Monday, July 4, 2016


America's 4th of July is a great celebration! But why? Here are some of the Who, What, Where, When, and Whys that will help lay a foundation for understanding this national holiday.

For many families, the learning really begins in the excitement of the fireworks, in the parades and the candy, in the waving of flags.Then the kids ask, "What's so special about the Fourth of July anyway?"

1. What: The Declaration of Independence was ratified on this day in 1776. Older students can delve into the actual words of this document and discover its purpose as stated in the words of the very Founders of the United States. Younger students can be told why the 4th of July is considered the "birthday" of the United States. Students of a variety of ages can memorize the introduction and/or the preamble, or read them out loud with some patriotic music playing in the background.

2. Who: Thomas Jefferson gets a lot of attention regarding the Declaration of Independence, and very rightfully so. BUT students can also hear about John Adams and Benjamin Franklin and their roles in the creation of this document. Students can make sense of Benjamin Franklin's feelings at this time that the colonists must "hang together" or surely "hang separately". Very often overlooked in the study of the Declaration is also the person of King George, but in some ways, there would have been no Declaration had it not been for the choices of King George. (You've got to love the rather lengthy list of grievances the Founders had against the King, as listed directly in the text of the Declaration.)

3. When: Though July 4th is the date celebrated as the birthday of the United States, the work of writing took many days during that summer of 1776. Also, investigate why John Adams predicted that the 2nd of July would be a day of "pomp", "parade" and "illuminations". 

4. Where: Though Independence Hall in Philadelphia, Pennsylvania is an obvious choice of locations to mention, it is the perfect chance to point out all 13 of the original colonies and also the location of England.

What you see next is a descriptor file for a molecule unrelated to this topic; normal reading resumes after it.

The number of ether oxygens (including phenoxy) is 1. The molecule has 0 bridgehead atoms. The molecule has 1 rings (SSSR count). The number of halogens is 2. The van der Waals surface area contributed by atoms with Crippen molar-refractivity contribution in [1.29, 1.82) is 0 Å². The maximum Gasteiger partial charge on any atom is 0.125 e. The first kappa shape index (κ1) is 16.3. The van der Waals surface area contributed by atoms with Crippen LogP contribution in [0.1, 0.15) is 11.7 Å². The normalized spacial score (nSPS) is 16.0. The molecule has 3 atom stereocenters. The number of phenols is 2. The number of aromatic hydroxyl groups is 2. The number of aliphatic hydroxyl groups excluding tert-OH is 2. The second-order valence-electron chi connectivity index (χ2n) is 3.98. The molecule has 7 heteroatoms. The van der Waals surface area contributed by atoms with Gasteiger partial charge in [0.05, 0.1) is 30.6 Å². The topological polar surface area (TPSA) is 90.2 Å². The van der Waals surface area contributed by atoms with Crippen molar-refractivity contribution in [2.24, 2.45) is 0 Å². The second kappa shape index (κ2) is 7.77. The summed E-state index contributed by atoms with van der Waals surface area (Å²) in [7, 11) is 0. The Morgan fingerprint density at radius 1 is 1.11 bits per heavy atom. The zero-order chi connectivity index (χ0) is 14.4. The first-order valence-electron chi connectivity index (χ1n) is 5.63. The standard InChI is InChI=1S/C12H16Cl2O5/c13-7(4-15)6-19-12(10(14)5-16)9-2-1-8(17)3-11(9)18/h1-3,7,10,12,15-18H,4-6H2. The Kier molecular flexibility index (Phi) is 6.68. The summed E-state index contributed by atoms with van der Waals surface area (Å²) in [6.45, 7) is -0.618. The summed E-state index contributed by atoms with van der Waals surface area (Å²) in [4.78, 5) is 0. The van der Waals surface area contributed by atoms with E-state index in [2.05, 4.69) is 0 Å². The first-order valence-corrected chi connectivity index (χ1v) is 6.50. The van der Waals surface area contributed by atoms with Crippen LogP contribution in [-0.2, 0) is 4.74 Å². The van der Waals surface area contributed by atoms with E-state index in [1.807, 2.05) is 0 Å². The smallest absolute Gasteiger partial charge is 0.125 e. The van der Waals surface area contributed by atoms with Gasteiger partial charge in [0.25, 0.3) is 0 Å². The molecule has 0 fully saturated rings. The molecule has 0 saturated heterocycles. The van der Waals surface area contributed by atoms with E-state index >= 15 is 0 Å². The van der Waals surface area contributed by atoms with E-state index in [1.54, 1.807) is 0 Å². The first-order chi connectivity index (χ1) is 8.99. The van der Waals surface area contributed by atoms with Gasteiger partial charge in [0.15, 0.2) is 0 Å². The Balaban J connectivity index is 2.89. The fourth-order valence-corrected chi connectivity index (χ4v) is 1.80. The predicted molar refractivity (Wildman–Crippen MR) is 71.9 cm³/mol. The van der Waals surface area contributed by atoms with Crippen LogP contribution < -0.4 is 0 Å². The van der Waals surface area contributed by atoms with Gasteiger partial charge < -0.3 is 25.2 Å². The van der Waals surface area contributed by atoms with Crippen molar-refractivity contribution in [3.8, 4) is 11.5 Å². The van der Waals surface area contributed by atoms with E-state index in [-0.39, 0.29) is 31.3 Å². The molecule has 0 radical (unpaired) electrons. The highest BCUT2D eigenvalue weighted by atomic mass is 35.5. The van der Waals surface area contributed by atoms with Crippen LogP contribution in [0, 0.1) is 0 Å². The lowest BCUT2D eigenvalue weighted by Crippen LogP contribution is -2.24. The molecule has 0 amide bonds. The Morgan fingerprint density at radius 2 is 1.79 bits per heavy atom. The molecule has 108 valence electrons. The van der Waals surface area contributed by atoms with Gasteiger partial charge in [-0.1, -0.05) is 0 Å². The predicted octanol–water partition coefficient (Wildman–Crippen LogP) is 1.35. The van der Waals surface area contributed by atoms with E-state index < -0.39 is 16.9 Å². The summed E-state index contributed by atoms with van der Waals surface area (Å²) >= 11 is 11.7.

5. Why: The very best way to see the answer to this question is to read the text of the declaration itself, which explains right at the outset what the reasons were for the 13 colonies to declare their independence from England. Older students can contemplate the questions of whether the decision was justified and imagine whether or not such a document would ever be needed in the future.

6. Effects: What different reactions did colonists have when this document was read aloud throughout the colonies? What was King George's reaction? Also important to note here is that in some ways, the United States Declaration of Independence became the groundwork for many other countries in the years following. See, for instance, France a decade later.

7. Where does it fit? Some people mistakenly remember the Declaration of Independence as the beginning of the American Revolution, but studying the events ten years before and after 1776 help put the Declaration in perspective.

8. Visualize the Declaration: John Trumbull, for example, painted "The Declaration of Independence" in which he paid attention to detail as to the location and appearance of people's faces. Look, also at a copy of the original document. Some students may wish to copy a small part of the Declaration onto some parchment or "aged" paper.

9. Other resources: There are so many great books written for children about the Declaration of Independence, the Fourth of July, and the people who had a hand in making the history of this date. There are also videos that might be appropriate for your children (as always, you may choose to preview these first yourself). Liberty's Kids has an episode about the Declaration of Independence, and the History Channel made an "American Revolution" series which more advanced students might find useful.

10. Other ideas: Of course, finding ways to celebrate the 4th of July as the birthday of the United States leaves plenty of room for fun! Red, white, and blue food and crafts, local parades and fireworks, and patriotic music set the stage for creating a feeling that "There's something special about the 4th of July!" 

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